Madame Bovary is a very modern woman. She is extremely vain and materialistic. She wants to be loved, but doesn't know how to love. She reminds me of women who admire the characters in Sex and the City. Don't get me wrong - I love Sex and the City, but I know that it is not a true reflection of single life in New York. Women who admire and want the life depicted in Sex and the City are not realistic - they don't realise how hollow and lonely that life would actually be.
   Madame Bovary didn't have Sex and the City, clearly, because she lived in rural France in the 1850s. But she did have fiction, and she escaped into a fictional world. She thought that love was a contrived romantic passion. She lived her life striving for something (love) which she actually always had. On her death-bed, I'm not sure if she even realised how much her husband loved her. And those men whom she had affairs with, who apparently loved her so much, didn't even blink an eye or suffered a sleepless night when she died. She was a foolish woman - shallow and self-centred.
   This must be a good novel, to still get me riled up, even after a few days of having finished it ...
   Gustave Flaubert was brilliant for his time, and very modern himself. Very perceptive to write such a modern novel with issues that are still relevant over 150 years later.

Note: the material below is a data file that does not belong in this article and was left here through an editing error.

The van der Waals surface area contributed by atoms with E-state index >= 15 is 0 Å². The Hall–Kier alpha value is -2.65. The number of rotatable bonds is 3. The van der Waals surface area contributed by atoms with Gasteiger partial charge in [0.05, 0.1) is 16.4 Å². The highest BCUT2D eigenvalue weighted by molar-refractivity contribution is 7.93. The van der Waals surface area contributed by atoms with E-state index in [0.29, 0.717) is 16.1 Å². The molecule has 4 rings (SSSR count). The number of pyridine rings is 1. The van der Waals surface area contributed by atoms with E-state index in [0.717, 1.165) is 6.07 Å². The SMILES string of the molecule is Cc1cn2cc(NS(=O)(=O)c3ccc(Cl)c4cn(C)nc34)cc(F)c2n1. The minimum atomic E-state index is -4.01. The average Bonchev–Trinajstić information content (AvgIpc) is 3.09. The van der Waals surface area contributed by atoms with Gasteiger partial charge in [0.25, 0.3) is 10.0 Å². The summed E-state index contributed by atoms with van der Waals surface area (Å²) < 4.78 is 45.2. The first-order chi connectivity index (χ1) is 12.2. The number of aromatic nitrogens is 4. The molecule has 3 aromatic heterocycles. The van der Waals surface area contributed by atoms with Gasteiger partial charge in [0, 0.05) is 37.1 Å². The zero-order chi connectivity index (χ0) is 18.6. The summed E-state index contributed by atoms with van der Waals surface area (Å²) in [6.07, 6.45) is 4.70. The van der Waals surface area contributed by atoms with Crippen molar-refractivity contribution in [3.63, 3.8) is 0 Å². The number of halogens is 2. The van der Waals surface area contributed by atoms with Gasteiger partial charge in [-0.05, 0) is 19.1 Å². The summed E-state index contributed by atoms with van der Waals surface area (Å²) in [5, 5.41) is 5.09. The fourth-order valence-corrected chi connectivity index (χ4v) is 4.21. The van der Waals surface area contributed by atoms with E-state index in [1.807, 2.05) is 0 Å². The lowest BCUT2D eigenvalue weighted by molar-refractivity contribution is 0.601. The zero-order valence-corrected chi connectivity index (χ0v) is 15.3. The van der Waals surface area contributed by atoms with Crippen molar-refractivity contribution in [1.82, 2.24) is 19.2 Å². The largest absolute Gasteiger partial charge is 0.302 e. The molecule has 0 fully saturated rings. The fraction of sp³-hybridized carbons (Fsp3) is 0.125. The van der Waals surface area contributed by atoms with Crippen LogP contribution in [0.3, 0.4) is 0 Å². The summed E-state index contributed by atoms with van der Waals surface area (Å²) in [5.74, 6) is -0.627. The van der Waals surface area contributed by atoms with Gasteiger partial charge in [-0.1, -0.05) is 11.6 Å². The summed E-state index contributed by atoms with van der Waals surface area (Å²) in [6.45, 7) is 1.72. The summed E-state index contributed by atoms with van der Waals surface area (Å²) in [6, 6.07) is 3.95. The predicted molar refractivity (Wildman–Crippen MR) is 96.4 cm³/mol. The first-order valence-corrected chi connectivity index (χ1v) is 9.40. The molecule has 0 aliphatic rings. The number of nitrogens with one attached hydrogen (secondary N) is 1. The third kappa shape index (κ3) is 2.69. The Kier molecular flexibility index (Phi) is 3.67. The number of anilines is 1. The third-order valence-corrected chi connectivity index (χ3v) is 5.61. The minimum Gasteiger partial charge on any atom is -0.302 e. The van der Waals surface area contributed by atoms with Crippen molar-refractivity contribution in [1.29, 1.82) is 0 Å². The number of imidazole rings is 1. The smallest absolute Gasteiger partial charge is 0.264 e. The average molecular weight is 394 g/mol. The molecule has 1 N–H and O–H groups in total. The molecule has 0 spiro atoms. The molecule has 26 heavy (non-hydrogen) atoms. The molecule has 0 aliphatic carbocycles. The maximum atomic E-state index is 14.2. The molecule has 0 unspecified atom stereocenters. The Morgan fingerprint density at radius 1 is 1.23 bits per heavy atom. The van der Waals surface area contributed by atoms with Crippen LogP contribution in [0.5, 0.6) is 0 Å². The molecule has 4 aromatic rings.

Friday, June 8, 2012

June Prompt - A Classics Challenge

As part of the Classics Challenge, this month the prompt is to create a visual tour of a particular location in the classic. I read Lady Chatterley's Lover, and have decided to try to create a visual tour of the little lover's shack.

Lady Chatterley runs through the English woods to her anticipated liaison.

The small hut in the forest where they make love amongst blankets on the floor.

The little stove in the hut where they warm their naked bodies.

The pheasant hens and chicks that the game keeper tends near the hut.

The forget-me-not flowers that they weave in each other's pubic hair.

This was one of the most liberating novels I've ever read, and also one of the most vivid. Although the writing was sparse enough that a lot was left to my imagination, it was still vivid.

Tuesday, June 5, 2012

The Blasphemer

Shortlisted in 2010 for the UK Costa Novel Award, over the last fortnight I have read The Blasphemer by Nigel Farndale. This is the first book this year (other than non-fiction books) that I have read that is not for  a challenge. I read this one for pleasure (not that the others weren't pleasant), because my mum recommended it. Thanks mum- it was a great pick!
   It is an intelligent novel, which is described on the cover as 'unforgettable'. For most of the novel, I was wondering what was so unforgettable about it. Certainly, the characters are real, and the issues are engaging, although sometimes it felt like I was being lectured. It's the ending that ties everything together perfectly, and it truly is an unforgettable story!

This novel is about love, cowardice, trust and forgiveness. It follows the lives of Daniel and Andrew Kennedy. Andrew is Daniel's great-grandfather. Daniel is a modern-day father, atheist, greenie, scientist, and metro-sexual.
   I learnt a lot. I learnt that the UK army shot its deserters during WWI (I thought it was only the French who did that). I learnt a bit about physics, music, biology, religion, and the human spirit.
   Read it!